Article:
Mortality Cross Subsidy & Mortality Drag – What is it?
Lifetime annuities provide people with an income for life because the funds that are not used up from the people that die, help to pay for the annuities of people that live on. Therefore this process is called mortality cross subsidiary.
Before you buy an annuity, an insurance company will calculate your life expectancy, otherwise known as your ‘mortality rate.’ They use this as the main factor when calculating the annuity payments that they are prepared to offer you. People who live much longer than expected would benefit from prolonged income instalments. The older a client becomes, the higher the cross subsidy will be, so the investment return for that person will be even higher.
The longer you delay your annuity purchase, the less you will benefit from the cross subsidy when you eventually buy an annuity. Therefore this is what people refer to as ‘the annuity drag’. Annuity providers will look at current death rates and longevity before setting their annual annuity rates. It is important to remember this when delaying setting up an annuity fund, as even delaying for a year could result in you potentially losing quite a large amount of money that you could have gained if you had started the fund earlier, thus missing out on the mortality cross subsidy.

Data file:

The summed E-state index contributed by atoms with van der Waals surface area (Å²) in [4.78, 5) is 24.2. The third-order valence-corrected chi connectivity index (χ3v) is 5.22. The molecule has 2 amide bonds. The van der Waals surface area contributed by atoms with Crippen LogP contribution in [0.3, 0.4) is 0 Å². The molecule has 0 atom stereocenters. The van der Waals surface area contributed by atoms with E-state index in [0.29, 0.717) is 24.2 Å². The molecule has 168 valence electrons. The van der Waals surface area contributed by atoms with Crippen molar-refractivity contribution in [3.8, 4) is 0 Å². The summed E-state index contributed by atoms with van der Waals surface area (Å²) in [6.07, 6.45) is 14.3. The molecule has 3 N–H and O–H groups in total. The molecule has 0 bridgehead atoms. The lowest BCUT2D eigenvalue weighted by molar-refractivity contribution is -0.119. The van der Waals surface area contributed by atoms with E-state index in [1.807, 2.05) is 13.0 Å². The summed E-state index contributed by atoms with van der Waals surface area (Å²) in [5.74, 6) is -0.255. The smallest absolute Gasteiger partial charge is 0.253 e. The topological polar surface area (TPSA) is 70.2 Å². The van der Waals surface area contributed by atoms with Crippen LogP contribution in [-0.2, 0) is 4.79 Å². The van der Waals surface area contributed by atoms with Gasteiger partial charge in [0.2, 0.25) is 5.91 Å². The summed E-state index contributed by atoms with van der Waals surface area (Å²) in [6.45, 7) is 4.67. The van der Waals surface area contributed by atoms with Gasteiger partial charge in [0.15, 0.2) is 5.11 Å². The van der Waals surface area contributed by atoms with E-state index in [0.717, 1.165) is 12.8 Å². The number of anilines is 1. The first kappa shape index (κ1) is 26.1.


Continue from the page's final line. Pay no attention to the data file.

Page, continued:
Some people opt to wait as long as possible before purchasing an annuity, instead drawing an income from their pension fund whilst leaving the money invested. The main attraction of this type of drawdown fund is that if the policy holder dies before the age of 75, the remaining funds can be paid to the family, though with 35% less tax. This contrasts with the annuity capital where the capital is lost on death.
Previous research has shown that the older you are, the greater the impacts of mortality drag, meaning that the risk of drawdown does indeed increase with age. This term is often used to justify the concept of phased annuities, where segments of drawdown are converted into annuities at regular intervals in order to reduce the effects of the ‘mortality drag’.
The term ‘mortality drag’ describes the negative impact that is experienced when an annuity purchase is delayed on a fund from which regular withdrawals are being taken by an individual. This drag varies with age and is taken into account when calculating the critical yield, or the annuity rate. Fewer people buy annuities at older ages, so there are less of them to subsidise each other.
It is something to keep in mind and potentially something to discuss with an IFA when planning your annuity options.
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